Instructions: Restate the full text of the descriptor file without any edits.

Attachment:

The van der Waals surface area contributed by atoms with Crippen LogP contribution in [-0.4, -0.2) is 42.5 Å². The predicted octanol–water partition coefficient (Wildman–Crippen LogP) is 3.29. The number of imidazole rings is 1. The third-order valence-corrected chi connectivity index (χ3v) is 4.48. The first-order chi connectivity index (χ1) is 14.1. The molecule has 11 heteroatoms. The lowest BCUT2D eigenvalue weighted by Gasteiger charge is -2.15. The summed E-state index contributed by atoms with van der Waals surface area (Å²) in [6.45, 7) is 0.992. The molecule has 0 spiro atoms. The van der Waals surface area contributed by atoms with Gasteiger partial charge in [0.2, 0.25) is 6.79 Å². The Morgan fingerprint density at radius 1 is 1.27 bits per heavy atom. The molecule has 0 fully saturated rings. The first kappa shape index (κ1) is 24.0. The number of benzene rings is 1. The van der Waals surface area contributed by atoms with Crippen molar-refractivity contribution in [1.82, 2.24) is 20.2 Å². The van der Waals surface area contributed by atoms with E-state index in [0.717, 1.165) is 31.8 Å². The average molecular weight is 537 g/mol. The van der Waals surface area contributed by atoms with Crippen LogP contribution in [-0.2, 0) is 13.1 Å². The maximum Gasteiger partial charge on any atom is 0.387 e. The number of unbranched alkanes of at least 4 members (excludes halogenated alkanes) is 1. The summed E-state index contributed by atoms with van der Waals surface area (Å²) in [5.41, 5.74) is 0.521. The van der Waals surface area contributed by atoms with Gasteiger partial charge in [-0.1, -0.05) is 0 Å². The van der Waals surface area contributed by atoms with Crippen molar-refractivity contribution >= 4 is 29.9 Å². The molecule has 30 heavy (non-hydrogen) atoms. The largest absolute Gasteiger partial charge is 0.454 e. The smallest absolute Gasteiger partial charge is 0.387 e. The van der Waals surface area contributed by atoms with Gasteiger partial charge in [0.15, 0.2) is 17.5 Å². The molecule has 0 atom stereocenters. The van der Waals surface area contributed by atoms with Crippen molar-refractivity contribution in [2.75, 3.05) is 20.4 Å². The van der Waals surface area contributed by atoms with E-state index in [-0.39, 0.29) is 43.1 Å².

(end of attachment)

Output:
The van der Waals surface area contributed by atoms with Crippen LogP contribution in [-0.4, -0.2) is 42.5 Å². The predicted octanol–water partition coefficient (Wildman–Crippen LogP) is 3.29. The number of imidazole rings is 1. The third-order valence-corrected chi connectivity index (χ3v) is 4.48. The first-order chi connectivity index (χ1) is 14.1. The molecule has 11 heteroatoms. The lowest BCUT2D eigenvalue weighted by Gasteiger charge is -2.15. The summed E-state index contributed by atoms with van der Waals surface area (Å²) in [6.45, 7) is 0.992. The molecule has 0 spiro atoms. The van der Waals surface area contributed by atoms with Gasteiger partial charge in [0.2, 0.25) is 6.79 Å². The Morgan fingerprint density at radius 1 is 1.27 bits per heavy atom. The molecule has 0 fully saturated rings. The first kappa shape index (κ1) is 24.0. The number of benzene rings is 1. The van der Waals surface area contributed by atoms with Crippen molar-refractivity contribution in [1.82, 2.24) is 20.2 Å². The van der Waals surface area contributed by atoms with E-state index in [0.717, 1.165) is 31.8 Å². The average molecular weight is 537 g/mol. The van der Waals surface area contributed by atoms with Crippen LogP contribution in [-0.2, 0) is 13.1 Å². The maximum Gasteiger partial charge on any atom is 0.387 e. The number of unbranched alkanes of at least 4 members (excludes halogenated alkanes) is 1. The summed E-state index contributed by atoms with van der Waals surface area (Å²) in [5.41, 5.74) is 0.521. The van der Waals surface area contributed by atoms with Gasteiger partial charge in [-0.1, -0.05) is 0 Å². The van der Waals surface area contributed by atoms with Crippen molar-refractivity contribution >= 4 is 29.9 Å². The molecule has 30 heavy (non-hydrogen) atoms. The largest absolute Gasteiger partial charge is 0.454 e. The smallest absolute Gasteiger partial charge is 0.387 e. The van der Waals surface area contributed by atoms with Gasteiger partial charge in [0.15, 0.2) is 17.5 Å². The molecule has 0 atom stereocenters. The van der Waals surface area contributed by atoms with Crippen molar-refractivity contribution in [2.75, 3.05) is 20.4 Å². The van der Waals surface area contributed by atoms with E-state index in [-0.39, 0.29) is 43.1 Å².